Saturday, September 24, 2022

What Julius Baker didn't know he taught me

How can any teacher know what her or she ends up teaching a student? There is a great deal that goes on in the unconscious relationship between an adult teacher and a not-yet-fully-adult student, and my four-year-long student-teacher relationship with Julius Baker (who was born 107 years ago yesterday) mainly took place on a level far below the surface of flute playing. It was a different kind of relationship from the one (or ones) I observed he had with my peers, but then again he had a very strong psychic presence. 

It was not the crystal-ball-gazing or tarot-card-reading kind of psychic presence, but rather the psychic presence you hear in his musical voice: light and airy, while at the same time filled with earth-bound gravity. A combination of the sentimental and the "no-nonsense," spinning with creativity and bound in discipline.

He was a man who was completely in love with the sound and character of the flute. He was also rather thrilled with the doors that playing the flute opened up for him. He told me once that if he hadn't played the flute, he wouldn't have gone to Curtis, and he wouldn't have gotten an education.

The beginning of my time at Juilliard coincided with Julius Baker's recovery from a life-changing heart attack. I didn't know him before the heart attack, but when I met him he was an avid jogger, and seemed to exist by eating cottage cheese and rotisserie chicken, and drinking coffee. He would send students out to get him a half chicken to have for dinner in his office on concert days. Lunch would be in the Juilliard cafeteria, and he would always ask some of his students to have lunch with him in the faculty part of the cafeteria, which was filled with luminaries. Some were visiting him.

In retrospect it seems that the Juilliard teaching experience for him was entirely social. It gave him a nice place to be on concert days when he had a rehearsal in the morning and a concert in the evening in return for what was probably a very low salary and low expectations from the administration. People would always come to Juilliard to study with him, and he had the knack of "smelling" talent. And those with ambition (everyone seemed to have ambition) would succeed with minimal intervention on his part. 

[When I first met him he called me "a diamond in the rough." I was just sixteen, and had no idea what it meant, so I asked him. Later in our student-teacher relationship he said something about playing something "in your own inimitable way." It was another new word for me.]

He liked to learn about the "extra-flute" interests of his students, and liked to meet our friends. I introduced him to a singer friend of mine, a very smart woman who had gone to Yale and introduced me to "The Waste Land." She said that he WAS the god Pan. And he used to say that his name in Spanish was Julio Panera.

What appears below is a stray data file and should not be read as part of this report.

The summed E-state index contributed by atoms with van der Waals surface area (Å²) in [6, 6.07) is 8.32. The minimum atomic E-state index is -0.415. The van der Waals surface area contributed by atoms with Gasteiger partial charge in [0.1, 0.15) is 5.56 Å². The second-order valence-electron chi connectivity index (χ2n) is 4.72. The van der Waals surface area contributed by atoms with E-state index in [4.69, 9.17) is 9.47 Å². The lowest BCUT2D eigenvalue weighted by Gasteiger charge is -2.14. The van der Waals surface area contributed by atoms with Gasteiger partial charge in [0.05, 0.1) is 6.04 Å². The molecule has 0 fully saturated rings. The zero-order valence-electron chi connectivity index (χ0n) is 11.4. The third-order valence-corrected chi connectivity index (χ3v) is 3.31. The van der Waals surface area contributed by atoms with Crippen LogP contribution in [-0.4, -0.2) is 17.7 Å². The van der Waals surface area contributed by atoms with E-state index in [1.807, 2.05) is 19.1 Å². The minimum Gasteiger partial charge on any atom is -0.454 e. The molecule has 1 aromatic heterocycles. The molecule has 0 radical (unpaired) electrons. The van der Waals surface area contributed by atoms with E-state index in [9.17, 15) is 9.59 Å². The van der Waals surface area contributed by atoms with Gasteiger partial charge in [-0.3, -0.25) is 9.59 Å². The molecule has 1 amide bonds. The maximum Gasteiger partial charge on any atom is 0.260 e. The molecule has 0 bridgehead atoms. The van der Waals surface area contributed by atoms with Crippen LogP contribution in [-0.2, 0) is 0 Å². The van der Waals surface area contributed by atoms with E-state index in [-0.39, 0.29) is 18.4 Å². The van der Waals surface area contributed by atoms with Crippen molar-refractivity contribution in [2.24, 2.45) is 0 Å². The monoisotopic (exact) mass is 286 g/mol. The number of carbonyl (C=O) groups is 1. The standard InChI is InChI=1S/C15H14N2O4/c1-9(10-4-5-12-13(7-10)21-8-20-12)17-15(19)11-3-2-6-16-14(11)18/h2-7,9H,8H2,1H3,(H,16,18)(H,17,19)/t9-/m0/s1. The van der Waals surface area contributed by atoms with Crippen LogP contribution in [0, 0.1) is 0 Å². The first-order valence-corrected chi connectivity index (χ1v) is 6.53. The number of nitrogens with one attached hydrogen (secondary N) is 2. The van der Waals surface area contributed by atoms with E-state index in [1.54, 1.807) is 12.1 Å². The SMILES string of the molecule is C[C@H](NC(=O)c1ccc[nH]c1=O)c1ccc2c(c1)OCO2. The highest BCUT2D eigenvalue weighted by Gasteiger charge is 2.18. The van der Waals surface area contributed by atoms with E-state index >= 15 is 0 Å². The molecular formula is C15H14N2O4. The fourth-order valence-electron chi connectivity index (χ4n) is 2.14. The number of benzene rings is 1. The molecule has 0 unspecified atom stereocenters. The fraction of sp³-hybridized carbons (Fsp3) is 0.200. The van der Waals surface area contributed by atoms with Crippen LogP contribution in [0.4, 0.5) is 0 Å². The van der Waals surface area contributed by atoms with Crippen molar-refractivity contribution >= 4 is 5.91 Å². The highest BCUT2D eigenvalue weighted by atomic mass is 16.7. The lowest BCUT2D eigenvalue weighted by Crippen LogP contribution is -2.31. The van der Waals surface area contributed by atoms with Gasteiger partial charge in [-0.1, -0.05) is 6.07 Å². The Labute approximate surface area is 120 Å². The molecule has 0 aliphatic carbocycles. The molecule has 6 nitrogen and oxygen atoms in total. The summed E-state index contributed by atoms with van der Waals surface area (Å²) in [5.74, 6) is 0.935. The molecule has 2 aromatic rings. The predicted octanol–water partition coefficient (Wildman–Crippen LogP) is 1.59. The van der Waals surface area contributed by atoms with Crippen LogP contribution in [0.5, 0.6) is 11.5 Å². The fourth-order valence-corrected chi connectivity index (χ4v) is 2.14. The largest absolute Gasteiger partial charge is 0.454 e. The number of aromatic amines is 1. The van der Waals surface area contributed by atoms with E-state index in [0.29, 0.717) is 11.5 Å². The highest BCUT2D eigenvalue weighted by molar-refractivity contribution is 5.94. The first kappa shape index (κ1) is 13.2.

Julius Baker used to tell his students to listen to Heifetz recordings. I'm sure that most of them did, but try as I might (and I tried with all my might) I could not get my flute to sound like a violin or to sound like Heifetz. I listened to the whole of the Heifetz collection that was available during the late 1970s with my friend Danny Morganstern, and became obsessed with the Saint-Saëns D minor Sonata, which I transcribed for flute. None of my flute colleagues were impressed. And I think that Julius Baker knew that I was really a violinist at heart. The only thing I remember him saying about the Saint-Saëns (which I brought to a lesson because I was preparing it to play on a recital) was asking the question, "Why are you always playing Salon music?" 

I don’t remember what my response was. I don’t know if I would have known what salon music was at that point.

Now, in retrospect, I really have to thank him for recognizing that I was not really a flutist, but rather a musician with a flute who tried her very best to make the most of what sometimes felt like a life sentence. I felt that I had failed musically (and intellectually) at everything else: I stopped playing violin as a child for dumb child-like "reasons," I couldn't play piano (maybe lessons might have helped), I couldn't sing (again, maybe lessons might have helped). But flute was easy for me, and easy, for me, doesn't mean much of anything.

There are people, like Julius Baker, and like my successful colleagues and friends who love playing the flute, for whom the flute is everything.

I am a person who likes to work hard at things that are really important to me. Things that come easily stay on the emotional surface for me. They always have, and they always will. And I have my experiences with Julius Baker to thank for eventually learning that playing the flute was indeed not important for me. And I have him to thank for finding my musical "home" in playing violin and viola, and writing music.

Friday, September 23, 2022

Leo Tolstoy, Guest Blogger

Tolstoy takes us to a concert for chapter five of the seventh section of Anna Karenina. The piece Konstantin Dmitrievich Levin hears seems to be a version of this piece by Balakierv: .